Typically, RUP is presented as a use-case driven, architecture first, iterative-incremental process divided in four phases: inception, elaboration, construction, and transition.
Somehow, using a manufacturing metaphor (I know, I know... usually are the worst ones, and can't go too far), the project can be divided into 2 major stages: "engineering" (inception and elaboration) and "production" (construction and transition).
The good thing is "engineering" aims to reduce significantly the risk level of the project. The biggest uncertainties at the beginning of a project are usually related to requirements (and scope) or technical ones, and they have a big impact because they’re the major sources of cost and time overruns. The traditional approach like the “waterfall” process is to pinpoint all the requirements and then complete the design to the detail (what the “agilists” call “Big Requirements Up Front” and “Big Design Up Front”). I will not beat the “Waterfall” straw man, it has its niche (albeit a lot smaller than most people think). Other option is ignore them and hope that the team is “agile” enough to respond to the risks when they materialize.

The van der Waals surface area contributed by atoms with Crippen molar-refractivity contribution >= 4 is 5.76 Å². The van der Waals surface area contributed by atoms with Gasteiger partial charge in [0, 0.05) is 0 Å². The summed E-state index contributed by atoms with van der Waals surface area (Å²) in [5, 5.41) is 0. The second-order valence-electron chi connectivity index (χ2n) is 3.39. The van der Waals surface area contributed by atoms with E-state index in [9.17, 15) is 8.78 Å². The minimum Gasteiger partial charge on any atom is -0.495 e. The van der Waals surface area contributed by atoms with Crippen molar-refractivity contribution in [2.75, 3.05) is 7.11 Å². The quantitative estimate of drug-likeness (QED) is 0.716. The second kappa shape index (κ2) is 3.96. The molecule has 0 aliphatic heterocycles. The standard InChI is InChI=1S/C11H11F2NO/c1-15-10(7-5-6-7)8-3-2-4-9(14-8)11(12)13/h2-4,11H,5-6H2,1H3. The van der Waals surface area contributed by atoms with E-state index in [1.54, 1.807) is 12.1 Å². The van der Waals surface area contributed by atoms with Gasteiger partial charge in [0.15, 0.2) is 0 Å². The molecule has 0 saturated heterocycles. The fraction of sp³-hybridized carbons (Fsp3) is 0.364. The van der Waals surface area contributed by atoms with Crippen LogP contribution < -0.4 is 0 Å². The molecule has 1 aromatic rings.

In the case of RUP, there’s an explicit intention to “defuse” those risks, by exposing and validating the assumptions as soon as possible:
- the inception phase main goal is to discover what it should be done (usually identifying most of the use cases, and detailing the most critical ones)
- the elaboration phase main goal is to define how it should be done, by defining the architecture of the system (based on the critical use cases)